NEW YORK, NY - Mortgage rates continued their move higher this week with the benchmark 30-year fixed mortgage rate rising to 3.62 percent, according to Bankrate.com's weekly national survey. The 30-year fixed mortgage has an average of 0.22 discount and origination points.
The larger jumbo 30-year fixed climbed to 3.64 percent, the highest since late July, while the average 15-year fixed mortgage rate increased to 2.91 percent. Adjustable mortgage rates were also on the move, with the 5-year ARM rising to 3.12 percent and the 7-year ARM reaching 3.32 percent.
Mortgage rates have been rising because of more than just the expectation of a Federal Reserve interest rate hike in December. Wages are increasing, oil prices have gone above $50 per barrel, and core inflation has ticked higher, all of which are pushing yields on government debt higher. Mortgage rates are closely related to yields on long-term Treasury bonds. But this isn't to say that mortgage are now skyrocketing, or are at immediate risk of doing so, as mortgage rates have returned to levels seen in mid- September. With the backdrop of sluggish economic growth and low inflation around the world, there is a ceiling to how high rates will move right now – and we are likely very close to it.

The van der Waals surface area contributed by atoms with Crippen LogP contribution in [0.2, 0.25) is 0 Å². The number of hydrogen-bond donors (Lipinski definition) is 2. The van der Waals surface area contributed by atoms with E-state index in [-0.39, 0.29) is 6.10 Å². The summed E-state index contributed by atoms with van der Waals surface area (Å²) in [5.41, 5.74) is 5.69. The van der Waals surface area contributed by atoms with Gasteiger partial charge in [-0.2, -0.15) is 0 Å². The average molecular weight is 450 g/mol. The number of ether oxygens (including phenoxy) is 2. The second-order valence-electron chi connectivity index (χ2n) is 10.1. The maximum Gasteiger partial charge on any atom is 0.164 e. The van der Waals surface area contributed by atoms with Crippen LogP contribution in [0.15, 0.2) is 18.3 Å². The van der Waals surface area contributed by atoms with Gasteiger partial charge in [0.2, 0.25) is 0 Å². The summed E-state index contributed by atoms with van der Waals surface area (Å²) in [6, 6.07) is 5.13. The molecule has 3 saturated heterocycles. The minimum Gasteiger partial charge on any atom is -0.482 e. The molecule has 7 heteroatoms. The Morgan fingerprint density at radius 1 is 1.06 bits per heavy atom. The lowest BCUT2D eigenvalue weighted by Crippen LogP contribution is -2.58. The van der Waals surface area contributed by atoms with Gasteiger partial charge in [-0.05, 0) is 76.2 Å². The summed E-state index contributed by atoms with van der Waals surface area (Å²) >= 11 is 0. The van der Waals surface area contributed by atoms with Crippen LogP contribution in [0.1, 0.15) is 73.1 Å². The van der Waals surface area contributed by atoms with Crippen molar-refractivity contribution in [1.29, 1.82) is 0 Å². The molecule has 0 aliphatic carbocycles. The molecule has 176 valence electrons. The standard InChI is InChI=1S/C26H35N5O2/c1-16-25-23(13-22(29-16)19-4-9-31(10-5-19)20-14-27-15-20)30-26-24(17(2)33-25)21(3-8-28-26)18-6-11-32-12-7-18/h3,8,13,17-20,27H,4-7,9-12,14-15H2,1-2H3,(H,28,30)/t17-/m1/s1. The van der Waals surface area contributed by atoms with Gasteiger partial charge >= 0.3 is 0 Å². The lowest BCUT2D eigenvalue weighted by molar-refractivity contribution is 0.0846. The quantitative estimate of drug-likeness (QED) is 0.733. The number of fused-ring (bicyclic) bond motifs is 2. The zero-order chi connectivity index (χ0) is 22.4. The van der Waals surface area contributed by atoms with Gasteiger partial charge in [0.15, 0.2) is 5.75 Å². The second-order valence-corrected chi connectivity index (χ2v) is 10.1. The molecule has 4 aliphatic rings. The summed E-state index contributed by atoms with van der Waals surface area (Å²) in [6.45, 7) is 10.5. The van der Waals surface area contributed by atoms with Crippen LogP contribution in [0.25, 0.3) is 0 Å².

At the current average 30-year fixed mortgage rate of 3.62 percent, the monthly payment for a $200,000 loan is $911.54.
30-year fixed: 3.62% -- up from 3.56% last week (avg. points: 0.22)
15-year fixed: 2.91% -- up from 2.85% last week (avg. points: 0.16)
5/1 ARM: 3.12% -- up from 3.07% last week (avg. points: 0.24)
Bankrate's national weekly mortgage survey is conducted each Wednesday from data provided by the top 10 banks and thrifts in 10 top markets.
For a full analysis of this week's move in mortgage rates, go to www.bankrate.com
The survey is complemented by Bankrate's weekly Rate Trend Index, in which a panel of mortgage experts predicts which way the rates are headed over the next seven days. Two-thirds of this week's respondents predict mortgage rates will keep rising while one-third expect mortgage rates will hold steady at these levels over the next week. Interestingly, none of this week's respondents forecast a decline in mortgage rates in the coming week.